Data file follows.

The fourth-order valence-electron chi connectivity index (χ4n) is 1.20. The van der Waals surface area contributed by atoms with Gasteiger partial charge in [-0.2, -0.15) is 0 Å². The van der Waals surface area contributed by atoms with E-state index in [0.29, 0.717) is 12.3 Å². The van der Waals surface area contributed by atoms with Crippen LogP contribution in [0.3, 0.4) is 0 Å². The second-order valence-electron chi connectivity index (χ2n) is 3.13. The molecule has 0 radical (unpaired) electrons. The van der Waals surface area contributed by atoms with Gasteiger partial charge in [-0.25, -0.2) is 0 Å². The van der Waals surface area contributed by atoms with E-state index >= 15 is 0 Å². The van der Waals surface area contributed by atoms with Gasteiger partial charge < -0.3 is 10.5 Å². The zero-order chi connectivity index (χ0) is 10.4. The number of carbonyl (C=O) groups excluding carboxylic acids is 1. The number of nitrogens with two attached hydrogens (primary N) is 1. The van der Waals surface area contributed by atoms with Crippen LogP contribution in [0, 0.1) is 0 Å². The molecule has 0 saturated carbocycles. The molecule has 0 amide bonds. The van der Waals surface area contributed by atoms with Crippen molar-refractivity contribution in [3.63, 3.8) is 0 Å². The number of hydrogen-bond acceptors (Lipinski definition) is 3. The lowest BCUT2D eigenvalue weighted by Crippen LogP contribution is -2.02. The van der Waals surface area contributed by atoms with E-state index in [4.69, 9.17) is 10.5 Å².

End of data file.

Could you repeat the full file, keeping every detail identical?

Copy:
The fourth-order valence-electron chi connectivity index (χ4n) is 1.20. The van der Waals surface area contributed by atoms with Gasteiger partial charge in [-0.2, -0.15) is 0 Å². The van der Waals surface area contributed by atoms with E-state index in [0.29, 0.717) is 12.3 Å². The van der Waals surface area contributed by atoms with Crippen LogP contribution in [0.3, 0.4) is 0 Å². The second-order valence-electron chi connectivity index (χ2n) is 3.13. The molecule has 0 radical (unpaired) electrons. The van der Waals surface area contributed by atoms with Gasteiger partial charge in [-0.25, -0.2) is 0 Å². The van der Waals surface area contributed by atoms with E-state index >= 15 is 0 Å². The van der Waals surface area contributed by atoms with Gasteiger partial charge < -0.3 is 10.5 Å². The zero-order chi connectivity index (χ0) is 10.4. The number of carbonyl (C=O) groups excluding carboxylic acids is 1. The number of nitrogens with two attached hydrogens (primary N) is 1. The van der Waals surface area contributed by atoms with Crippen LogP contribution in [0, 0.1) is 0 Å². The molecule has 0 saturated carbocycles. The molecule has 0 amide bonds. The van der Waals surface area contributed by atoms with Crippen molar-refractivity contribution in [3.63, 3.8) is 0 Å². The number of hydrogen-bond acceptors (Lipinski definition) is 3. The lowest BCUT2D eigenvalue weighted by Crippen LogP contribution is -2.02. The van der Waals surface area contributed by atoms with E-state index in [4.69, 9.17) is 10.5 Å².